4. The Declaration confirms that, today, the key solution chosen by those in power is to increase the production of vaccines and to distribute and administer them as widely as possible, as quickly as possible and on an equitable, safe and efficient basis, for the benefit of the populations of the poorest low-income countries (92 countries in the world) and middle-income countries (more than 30). This apparently reasonable choice is a mystifying and unacceptable choice because it postulates the acceptance and the maintenance of the gulf and the inequalities between the rich and ‘developed’ countries of the North, particularly the ‘West’, and the poor, underdeveloped or less developed countries. Prioritising on production and distribution of vaccines substantially means to maintain the structural supremacy and power of the rich countries in the financial, technoscientific, productive and commercial fields. It means that private companies from the developed world remain the absolute owners of knowledge about life, the owners of patents, the producers of vaccines, the leaders of international trade, the providers of medical and health services, the controllers of health markets, the masters of the digitalisation of health systems… So, In the spirit of the Rome Declaration the best practical solution is that the rich countries (continue to) “help” the poor countries. In this context, the life of billions of people and their future is obligatorily depending, and will depend, on aid, “charity” and benevolence from the rich and the powerful.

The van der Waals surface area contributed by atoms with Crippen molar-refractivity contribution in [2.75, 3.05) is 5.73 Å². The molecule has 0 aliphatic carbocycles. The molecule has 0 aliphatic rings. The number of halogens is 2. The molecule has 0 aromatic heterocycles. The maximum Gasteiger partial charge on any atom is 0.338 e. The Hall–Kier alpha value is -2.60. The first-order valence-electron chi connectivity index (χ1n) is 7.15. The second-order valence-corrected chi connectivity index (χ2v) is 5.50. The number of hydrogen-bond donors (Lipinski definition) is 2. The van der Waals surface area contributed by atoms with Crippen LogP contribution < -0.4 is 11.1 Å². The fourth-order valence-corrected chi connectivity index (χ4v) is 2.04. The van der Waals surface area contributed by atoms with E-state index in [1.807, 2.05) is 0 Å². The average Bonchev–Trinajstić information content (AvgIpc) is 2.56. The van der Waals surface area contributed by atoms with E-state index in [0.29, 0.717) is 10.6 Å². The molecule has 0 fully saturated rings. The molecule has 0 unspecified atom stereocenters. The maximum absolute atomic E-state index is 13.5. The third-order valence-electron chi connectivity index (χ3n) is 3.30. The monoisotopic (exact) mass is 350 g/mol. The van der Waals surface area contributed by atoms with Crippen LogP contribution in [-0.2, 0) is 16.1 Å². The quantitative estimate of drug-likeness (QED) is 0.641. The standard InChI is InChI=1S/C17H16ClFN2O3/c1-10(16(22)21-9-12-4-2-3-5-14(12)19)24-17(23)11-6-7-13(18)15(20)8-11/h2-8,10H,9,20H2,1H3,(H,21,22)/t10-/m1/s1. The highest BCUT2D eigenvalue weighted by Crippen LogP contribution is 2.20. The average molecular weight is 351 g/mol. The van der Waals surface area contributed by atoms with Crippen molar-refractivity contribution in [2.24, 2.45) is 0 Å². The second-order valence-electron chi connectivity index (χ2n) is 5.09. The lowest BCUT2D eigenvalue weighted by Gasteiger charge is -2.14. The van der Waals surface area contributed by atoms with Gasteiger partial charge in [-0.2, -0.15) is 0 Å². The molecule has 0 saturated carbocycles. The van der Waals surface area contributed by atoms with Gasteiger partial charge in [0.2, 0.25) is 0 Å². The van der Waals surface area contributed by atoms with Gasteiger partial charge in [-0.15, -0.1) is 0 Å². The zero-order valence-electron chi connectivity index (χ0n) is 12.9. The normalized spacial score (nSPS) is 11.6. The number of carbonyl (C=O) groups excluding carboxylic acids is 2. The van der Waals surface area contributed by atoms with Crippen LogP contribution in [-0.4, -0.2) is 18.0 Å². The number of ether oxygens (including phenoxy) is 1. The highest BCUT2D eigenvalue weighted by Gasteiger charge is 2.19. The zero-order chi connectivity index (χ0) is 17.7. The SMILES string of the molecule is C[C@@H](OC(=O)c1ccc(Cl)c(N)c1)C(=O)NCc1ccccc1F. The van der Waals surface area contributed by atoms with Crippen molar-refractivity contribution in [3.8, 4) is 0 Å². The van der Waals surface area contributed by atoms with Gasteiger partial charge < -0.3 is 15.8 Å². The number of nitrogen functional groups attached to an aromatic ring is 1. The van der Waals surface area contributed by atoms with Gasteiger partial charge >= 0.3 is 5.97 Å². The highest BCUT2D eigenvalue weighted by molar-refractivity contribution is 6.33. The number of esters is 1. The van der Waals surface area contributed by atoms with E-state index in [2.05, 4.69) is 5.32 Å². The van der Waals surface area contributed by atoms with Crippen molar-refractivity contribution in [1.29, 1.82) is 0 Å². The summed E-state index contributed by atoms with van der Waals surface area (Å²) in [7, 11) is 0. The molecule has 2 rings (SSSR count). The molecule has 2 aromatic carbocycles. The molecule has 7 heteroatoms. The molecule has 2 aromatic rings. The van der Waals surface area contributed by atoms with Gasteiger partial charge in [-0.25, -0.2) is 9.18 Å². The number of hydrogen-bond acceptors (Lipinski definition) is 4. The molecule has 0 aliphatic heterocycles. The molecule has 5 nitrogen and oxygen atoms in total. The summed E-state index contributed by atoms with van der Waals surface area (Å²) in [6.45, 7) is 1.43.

What an indecent and cynical conception! Let’s give one good example. At the last meeting of the general council of WTO-TRIPs the representative of the USA said that Biden Administration is open “now that the full access to vaccines has been ensured for the American citizens” to consider means and ways to lifting WTO rules on intellectual property right with the aim to foster affordable access to vaccines to all peoples in need. To sum upon on this point, all that remains for the poor countries is waiting for receiving vaccines and access to the other medical tools offered by the rich countries. To this end, however, they must be recognised by COVAX as eligible for assistance from the rich. COVAX is the mechanism set up by the countries of the “North”, run by two public-private organisations, CEPI and GAVI, whose aim is to encourage the sharing of research and development and the purchase/distribution of vaccines for the benefit of poor countries. Bought vaccines are transferred as free aid to the populations of low-income countries, and as reduced-price aid to those of middle-income countries.